The truth is that there is a huge gap between the kind of games you see on phones and those you see on console. It’s not being snobbish to point out that they are played under entirely different circumstances – that’s just reality. Phone games you generally play while you are idling and waiting for something to happen – on the train, on the toilet – whereas console-style games you generally play after actively seeking them out.

Strangely, the games which most fans of the Xperia Play cite as the central appeal of the phone are illegally downloaded ROMs played on emulators. Most users want to play The Legend of Zelda: Link to the Past again – a console game for free, one that is still superior when stood next to the platform’s current action RPG offerings like the Zenonia series. The tragedy is that these ‘grey market’ retro titles are definitely the best selling point of the phone when speaking to hardcore gamers but there is no way this could ever be a part of Sony’s official marketing campaign. Especially when among the emulators lies FPse – a PlayStation emulator that offers more games than the device’s own PlayStation Classics library (a paltry half-dozen games and not a Final Fantasy among them).

Even so, the Xperia Play as a technological device is well-made and fairly powerful. It remains an impressive piece of kit but is only desirable to that small group of people who have not yet raised their eyebrows at the promise of ‘core’ games.

Niches can be filled but never manufactured.

This niche of fans will argue that when compared to other phones the Xperia Play is great for gaming. This is actually largely true. Yet it isn’t just being compared to other phones – it’s really being compared to the PSP and the 3DS. That’s a battle the Xperia Play can’t win, especially in terms of what games are available. Asphalt 6: Adrenaline, a Burnout-esque racer from notorious cloners Gameloft does not stand up next to Mario Kart 7. This is bad news for Sony Ericsson. As any hardware developer should know by now, there’s no cure for a lack of good games.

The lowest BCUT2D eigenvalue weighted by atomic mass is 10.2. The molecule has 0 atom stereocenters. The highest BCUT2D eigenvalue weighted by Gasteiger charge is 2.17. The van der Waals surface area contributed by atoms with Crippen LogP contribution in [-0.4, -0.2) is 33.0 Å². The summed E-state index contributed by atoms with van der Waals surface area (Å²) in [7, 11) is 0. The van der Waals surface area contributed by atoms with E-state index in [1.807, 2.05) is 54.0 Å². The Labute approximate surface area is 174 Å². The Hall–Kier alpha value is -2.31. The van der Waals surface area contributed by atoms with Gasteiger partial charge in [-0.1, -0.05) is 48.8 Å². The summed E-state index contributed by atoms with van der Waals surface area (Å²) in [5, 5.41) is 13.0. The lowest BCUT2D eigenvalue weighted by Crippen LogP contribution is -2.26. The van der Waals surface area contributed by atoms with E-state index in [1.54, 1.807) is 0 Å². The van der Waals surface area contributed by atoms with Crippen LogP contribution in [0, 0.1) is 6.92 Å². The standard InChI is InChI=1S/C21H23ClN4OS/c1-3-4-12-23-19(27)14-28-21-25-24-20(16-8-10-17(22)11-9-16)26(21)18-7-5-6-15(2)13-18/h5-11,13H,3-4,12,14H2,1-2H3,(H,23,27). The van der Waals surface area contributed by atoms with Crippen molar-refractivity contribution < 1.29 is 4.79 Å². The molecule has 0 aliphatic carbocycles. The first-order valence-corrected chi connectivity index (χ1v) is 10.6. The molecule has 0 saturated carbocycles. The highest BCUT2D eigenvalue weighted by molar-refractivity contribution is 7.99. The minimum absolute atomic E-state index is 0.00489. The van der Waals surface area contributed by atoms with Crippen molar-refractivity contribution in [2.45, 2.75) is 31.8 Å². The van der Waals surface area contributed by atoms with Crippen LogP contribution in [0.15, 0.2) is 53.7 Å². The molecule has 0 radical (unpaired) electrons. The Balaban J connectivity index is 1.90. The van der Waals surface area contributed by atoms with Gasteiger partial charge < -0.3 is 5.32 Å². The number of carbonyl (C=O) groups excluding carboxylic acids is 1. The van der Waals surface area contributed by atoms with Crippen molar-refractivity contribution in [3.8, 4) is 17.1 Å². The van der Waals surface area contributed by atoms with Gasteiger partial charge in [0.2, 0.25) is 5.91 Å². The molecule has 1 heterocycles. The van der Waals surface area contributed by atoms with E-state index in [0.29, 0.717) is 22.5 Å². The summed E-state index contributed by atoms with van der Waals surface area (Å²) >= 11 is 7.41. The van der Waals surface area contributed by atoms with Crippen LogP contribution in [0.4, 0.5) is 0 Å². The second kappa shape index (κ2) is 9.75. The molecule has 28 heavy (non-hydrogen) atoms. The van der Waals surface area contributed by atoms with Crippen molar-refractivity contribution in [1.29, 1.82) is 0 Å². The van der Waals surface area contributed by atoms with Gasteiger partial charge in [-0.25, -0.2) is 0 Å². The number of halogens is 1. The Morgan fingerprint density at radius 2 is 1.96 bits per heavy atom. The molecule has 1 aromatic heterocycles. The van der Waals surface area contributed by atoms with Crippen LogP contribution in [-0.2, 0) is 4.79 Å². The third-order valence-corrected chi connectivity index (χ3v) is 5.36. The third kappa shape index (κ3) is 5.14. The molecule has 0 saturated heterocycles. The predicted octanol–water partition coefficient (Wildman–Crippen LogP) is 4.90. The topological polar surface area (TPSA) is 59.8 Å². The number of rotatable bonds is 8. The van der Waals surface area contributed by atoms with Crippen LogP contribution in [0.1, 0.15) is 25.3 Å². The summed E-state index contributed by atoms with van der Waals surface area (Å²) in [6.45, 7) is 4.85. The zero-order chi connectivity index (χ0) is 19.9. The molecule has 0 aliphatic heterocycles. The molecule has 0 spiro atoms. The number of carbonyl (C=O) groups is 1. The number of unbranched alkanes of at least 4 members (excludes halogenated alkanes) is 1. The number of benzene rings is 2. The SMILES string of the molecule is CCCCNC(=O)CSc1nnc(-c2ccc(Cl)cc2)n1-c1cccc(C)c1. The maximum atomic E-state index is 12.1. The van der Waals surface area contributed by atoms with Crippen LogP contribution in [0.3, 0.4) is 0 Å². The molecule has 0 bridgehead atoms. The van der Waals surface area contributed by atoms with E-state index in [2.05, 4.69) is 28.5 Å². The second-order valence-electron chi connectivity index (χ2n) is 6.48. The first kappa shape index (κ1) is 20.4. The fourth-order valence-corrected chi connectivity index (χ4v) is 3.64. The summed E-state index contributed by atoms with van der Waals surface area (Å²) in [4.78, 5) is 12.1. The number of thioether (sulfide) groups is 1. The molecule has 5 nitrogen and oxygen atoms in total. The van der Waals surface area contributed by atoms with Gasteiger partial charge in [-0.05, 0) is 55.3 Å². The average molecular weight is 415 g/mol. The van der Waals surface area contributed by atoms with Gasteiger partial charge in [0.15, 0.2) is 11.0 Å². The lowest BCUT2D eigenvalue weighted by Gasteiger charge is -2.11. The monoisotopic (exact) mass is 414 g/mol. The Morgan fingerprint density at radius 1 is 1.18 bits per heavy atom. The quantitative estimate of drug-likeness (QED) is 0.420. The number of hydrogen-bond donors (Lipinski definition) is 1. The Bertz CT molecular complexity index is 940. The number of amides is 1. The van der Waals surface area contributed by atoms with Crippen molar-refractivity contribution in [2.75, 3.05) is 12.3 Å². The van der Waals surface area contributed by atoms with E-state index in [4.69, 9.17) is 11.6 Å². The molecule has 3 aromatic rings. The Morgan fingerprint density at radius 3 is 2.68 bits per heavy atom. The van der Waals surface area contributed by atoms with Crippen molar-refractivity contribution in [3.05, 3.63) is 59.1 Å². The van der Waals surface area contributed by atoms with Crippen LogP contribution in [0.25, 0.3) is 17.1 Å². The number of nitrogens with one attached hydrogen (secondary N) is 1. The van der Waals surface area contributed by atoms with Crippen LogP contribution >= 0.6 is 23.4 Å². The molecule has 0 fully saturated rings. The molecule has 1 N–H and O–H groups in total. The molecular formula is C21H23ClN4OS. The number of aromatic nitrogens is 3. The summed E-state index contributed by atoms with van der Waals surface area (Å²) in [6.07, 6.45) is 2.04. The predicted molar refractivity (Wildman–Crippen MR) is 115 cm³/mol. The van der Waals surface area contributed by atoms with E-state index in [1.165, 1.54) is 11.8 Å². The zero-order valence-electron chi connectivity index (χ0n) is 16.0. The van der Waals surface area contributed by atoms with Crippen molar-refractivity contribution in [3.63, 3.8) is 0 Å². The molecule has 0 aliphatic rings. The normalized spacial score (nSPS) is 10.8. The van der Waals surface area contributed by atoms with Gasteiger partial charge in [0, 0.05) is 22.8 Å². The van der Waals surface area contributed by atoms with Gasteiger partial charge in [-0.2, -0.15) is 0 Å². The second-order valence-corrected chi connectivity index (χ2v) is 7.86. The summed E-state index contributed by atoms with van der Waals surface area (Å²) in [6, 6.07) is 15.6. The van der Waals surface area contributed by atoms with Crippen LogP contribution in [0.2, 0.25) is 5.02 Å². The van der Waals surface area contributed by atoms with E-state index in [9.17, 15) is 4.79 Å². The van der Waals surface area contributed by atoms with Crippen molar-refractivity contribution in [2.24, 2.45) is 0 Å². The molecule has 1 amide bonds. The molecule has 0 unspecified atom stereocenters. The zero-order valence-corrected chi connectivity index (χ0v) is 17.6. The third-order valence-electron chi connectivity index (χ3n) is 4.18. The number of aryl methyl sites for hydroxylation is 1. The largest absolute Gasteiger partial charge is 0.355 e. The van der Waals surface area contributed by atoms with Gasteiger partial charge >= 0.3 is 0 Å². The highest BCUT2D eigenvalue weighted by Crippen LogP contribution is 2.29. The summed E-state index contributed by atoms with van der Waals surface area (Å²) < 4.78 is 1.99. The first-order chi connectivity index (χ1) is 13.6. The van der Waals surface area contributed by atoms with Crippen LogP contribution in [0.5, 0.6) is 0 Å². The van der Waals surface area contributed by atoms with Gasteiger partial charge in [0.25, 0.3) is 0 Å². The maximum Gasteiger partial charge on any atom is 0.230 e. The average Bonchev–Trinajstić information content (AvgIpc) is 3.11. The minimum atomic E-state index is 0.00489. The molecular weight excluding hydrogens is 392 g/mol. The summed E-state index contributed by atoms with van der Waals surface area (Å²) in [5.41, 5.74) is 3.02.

But that isn’t stopping Sony Ericsson (or fans) from trying to find one. Promotion continues apace, with Kristen Schaal injecting a dose of humour. Deals have been struck to give away EA’s entire library of Xperia Play games for free until January. OnLive is now working on the phone, with all its associated possibilities and limitations. And then there’s the Big Thing – the fact that Sony have recently bought Sony Ericsson straight out for over $1.5 billion, with fans speculating this will someday result in better continued support (or a new, more successful device – a “real PlayStation Phone”).

All these measures combined with the huge price drops are likely to give sales a nudge up, making the device look a little perkier. But it feels like it’s too late. The affliction has long gone malignant and any energetic burst of sales now is not what it looks like, not what every fan is hoping for. This is not a turnaround, it’s a death rattle.

Whether a second attempt would be successful remains to be seen but Sony, like every company, should take a lesson from its now-incorporated former partner: Don’t go after an audience that simply isn’t there. Niches can be filled but never manufactured. This lesson was delivered before when Nokia’s N-Gage appeared and it’ll be delivered again if companies don’t stop trying to grasp at mythical “chimera markets” where they believe a viable crossover exists. This doesn’t only apply to games and consoles but to every ill-fated half-and-half invention that pops up on infomercials promising to brush and mop your floor at the same time.

The truth is: it won’t.

Meanwhile, Sony Ericsson (now Sony) must continue to nurse their patient. On one face, they are pulling an expression of admirably dogged perseverance and optimism. On the other face they are pulling a look of concentration as they do the arithmetic, trying to figure out exactly where they stand and diagnose what went wrong. When many already know what went wrong – they went after two conflicting markets and ended up with neither. The disease is written clearly on the Xperia Play’s chart. Greed.

Let’s hope it’s not contagious.

Brendan Caldwell is a freelancer. He has written for Rock Paper Shotgun, PC Gamer and Edge. He also covers the Xperia Play section at Pocket Gamer. You can read more at his blog.